Turning and turning in the widening gyre
The falcon cannot hear the falconer;
Things fall apart; the centre cannot hold;
Mere anarchy is loosed upon the world,
The blood-dimmed tide is loosed, and everywhere
The ceremony of innocence is drowned;
The best lack all conviction, while the worst
Are full of passionate intensity.
Things fall apart, the centre cannot hold. The best lack all conviction, while the worst are full of passionate intensity. Yeats’ famous lines from his poem The Second Coming, have apparently enjoyed a second wind themselves in recent years – often quoted as people have tried to describe and understand the times we live. They sprang to mind, as I thought about how to describe this moment, this Easter moment in which resurrection is encountered, and proclaimed.
It is perhaps no surprise that it is these words that resonate in our present, words written a century ago in 1919, in the exhausted, disillusioned and fearful aftermath of the 1stWorld War, when that awful clash of nations had burst the bubble of optimism felt in the early years of the century, and people feared that there was more violence to come, that a vacuum had been created into which the populist demagogues would step and whip up passion: Things fall apart, the centre cannot hold. The best lack all conviction, while the worst are full of passionate intensity. Words for our times indeed. Particularly as we hear today of acts of unspeakable violence and cruelty in churches and hotels across Sri Lanka. Whatever our sense of the particular reasons for the times we live in, we are familiar with the fear and dread that Yeats evokes – a sense that the old ways of ordering the world are coming apart, and we don’t know what is next. We lack conviction, and we fear and suspect that those full of passionate but shallow intensity are even now sweeping up and making the future.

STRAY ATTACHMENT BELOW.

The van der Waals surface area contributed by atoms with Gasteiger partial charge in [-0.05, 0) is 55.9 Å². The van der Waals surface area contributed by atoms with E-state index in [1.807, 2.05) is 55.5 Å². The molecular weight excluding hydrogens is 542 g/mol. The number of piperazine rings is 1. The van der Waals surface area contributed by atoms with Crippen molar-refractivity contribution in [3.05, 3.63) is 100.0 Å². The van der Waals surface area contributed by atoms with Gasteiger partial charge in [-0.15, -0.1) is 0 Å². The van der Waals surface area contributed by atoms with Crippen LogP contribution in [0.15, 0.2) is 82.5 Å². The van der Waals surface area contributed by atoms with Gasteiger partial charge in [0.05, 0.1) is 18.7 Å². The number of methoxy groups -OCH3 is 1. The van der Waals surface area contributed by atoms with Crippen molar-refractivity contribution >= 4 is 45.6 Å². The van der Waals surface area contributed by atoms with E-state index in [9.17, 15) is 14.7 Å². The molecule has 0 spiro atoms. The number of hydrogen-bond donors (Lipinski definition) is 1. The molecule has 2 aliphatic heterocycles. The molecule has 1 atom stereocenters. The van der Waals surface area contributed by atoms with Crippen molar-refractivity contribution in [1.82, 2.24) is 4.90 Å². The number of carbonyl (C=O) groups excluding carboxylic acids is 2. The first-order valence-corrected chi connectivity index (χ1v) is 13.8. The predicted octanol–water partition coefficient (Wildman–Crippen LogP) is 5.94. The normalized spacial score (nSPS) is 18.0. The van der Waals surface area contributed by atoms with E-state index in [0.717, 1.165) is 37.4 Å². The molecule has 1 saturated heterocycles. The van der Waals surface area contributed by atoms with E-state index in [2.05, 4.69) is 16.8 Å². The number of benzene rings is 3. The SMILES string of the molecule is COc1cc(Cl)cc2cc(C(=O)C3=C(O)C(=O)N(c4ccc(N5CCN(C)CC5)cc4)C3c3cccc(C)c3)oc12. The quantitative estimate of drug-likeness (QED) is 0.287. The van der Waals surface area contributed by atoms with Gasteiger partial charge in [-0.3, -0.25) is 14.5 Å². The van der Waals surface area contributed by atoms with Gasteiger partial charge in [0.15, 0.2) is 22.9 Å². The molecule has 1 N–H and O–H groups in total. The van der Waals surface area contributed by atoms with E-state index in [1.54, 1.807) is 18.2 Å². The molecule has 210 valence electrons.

And it is in that context that we also hear the question, twice addressed to Mary Magdalene in our Easter Gospel this morning: Woman, why are you weeping? Why are you weeping?
For Mary’s world has of course fallen apart, violence has been loosed on the ceremony of innocence that Jesus enacted. And like women throughout the ages, she is left trying to pick up the pieces, and hold it together. She has come to tend the body of her friend, anoint and care for it, offer the rituals of comfort to ease her grief and pain.
And we too are tempted to respond to anxious times with the comforting rituals of the familiar, with expressions of tenderness towards those we know. We lament the state of the world, but we often respond by doing what we can do, faithfully, tenderly even, like Mary coming to anoint the dead.
But that is not what resurrection is. In our Gospel Mary meets an absence – what she seeks is not there, the comfort she seeks to bring and to find, is denied her. Instead angels, strange figures mark the place of absence – one at the head, the other at the feet. In John’s account what greets Mary when she looks in the tomb is the space between two angels: one sitting where the head of Jesus should have been, one where his feet should have been. In Old Testament depictions of the throne of God, angels sit on either side of the presence of God. Here they sit on either side of a surprising absence, which overthrows Mary. Woman why are you weeping? The angels ask. She is weeping because her confusion is deepened, and the one thing she thought she could do in this situation is not possible – he is not there, his body is gone.